Original jurisdiction in case of Robert Lee Choice v. Commonwealth of Pennsylvania, Pennsylvania Board of Probation and Parole.
Robert Lee Choice, petitioner, for himself.
Robert A. Greevy, Assistant Attorney General, and Robert P. Kane, Attorney General, for respondent.
President Judge Bowman and Judges Crumlish, Jr., Wilkinson, Jr., Mencer, Rogers and Blatt. Opinion by Judge Wilkinson, Jr.
[ 33 Pa. Commw. Page 294]
Petitioner has filed what has been construed as a Petition for Review challenging the respondent Board of Probation and Parole's recommittal of him as a convicted parole violator. This is the second time petitioner has been before this Court challenging this same recommittal. The Board has filed a preliminary objection in the nature of a demurrer. We dismiss the petitioner's claim for the reasons stated below.
Petitioner's original maximum sentence was to expire on August 18, 1974. On August 20, 1974, the Board declared petitioner delinquent as of April 30, 1974, on which date the petitioner's whereabouts had become unknown. The petitioner's recomputed maximum sentence was set to expire on December 13, 1974. On August 25, 1974, the petitioner committed a crime (robbery) for which he was convicted on January 9, 1975. The petitioner was then recommitted as a convicted parole violator for the duration of his original
[ 33 Pa. Commw. Page 295]
maximum sentence which was recomputed to expire on March 19, 1979. The petitioner challenged that action before this Court, alleging that the Board could not constitutionally extend the maximum sentence of a parolee who committed a crime while on parole, but who was not convicted until after the expiration of the court-imposed maximum sentence. President Judge Bowman, in an opinion found at 24 Pa. Commonwealth Ct. 438, 357 A.2d 242 (1976), dismissed the petitioner's challenge. The petitioner now seeks to challenge the Board's action on the grounds that it could not declare him delinquent after the expiration of his original maximum sentence. If the petitioner's argument were to be sustained, then his original maximum sentence could not have been extended and the August 25, 1974 crime would not have occurred while he was on parole.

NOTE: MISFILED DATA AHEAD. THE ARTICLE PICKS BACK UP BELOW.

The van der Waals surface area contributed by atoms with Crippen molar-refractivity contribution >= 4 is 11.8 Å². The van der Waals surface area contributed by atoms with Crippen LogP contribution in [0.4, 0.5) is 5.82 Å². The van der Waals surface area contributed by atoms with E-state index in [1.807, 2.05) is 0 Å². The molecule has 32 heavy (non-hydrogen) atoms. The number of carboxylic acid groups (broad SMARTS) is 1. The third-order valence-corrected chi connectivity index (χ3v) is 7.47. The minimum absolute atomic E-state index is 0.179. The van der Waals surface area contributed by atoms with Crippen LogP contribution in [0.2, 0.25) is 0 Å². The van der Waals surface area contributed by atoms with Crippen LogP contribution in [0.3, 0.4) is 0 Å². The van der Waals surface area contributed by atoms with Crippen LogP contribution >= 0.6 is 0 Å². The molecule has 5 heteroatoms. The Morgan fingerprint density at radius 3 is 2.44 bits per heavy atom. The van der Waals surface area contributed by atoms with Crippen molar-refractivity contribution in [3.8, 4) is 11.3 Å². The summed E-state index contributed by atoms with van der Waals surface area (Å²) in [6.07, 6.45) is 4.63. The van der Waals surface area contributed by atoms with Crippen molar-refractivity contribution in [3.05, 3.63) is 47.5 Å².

We are compelled to dismiss the petitioner's complaint for the reason that he should have raised his current argument in his prior action against the Board. That action challenged the validity of the Board's recommittal of petitioner as a convicted parole violator, which is essentially the same claim being raised now. While the present suit is based on somewhat different grounds from those found in the prior action, the two cases are identical in terms of the relief sought and the official action being challenged. A parolee challenging an act of the Board must raise all his claims at one time, rather than bring successive suits which seek the same relief but vary slightly in their allegations.
Accordingly, we will enter the following
Now, January 12, 1978, the petition of Robert Lee Choice at No. 281 Miscellaneous ...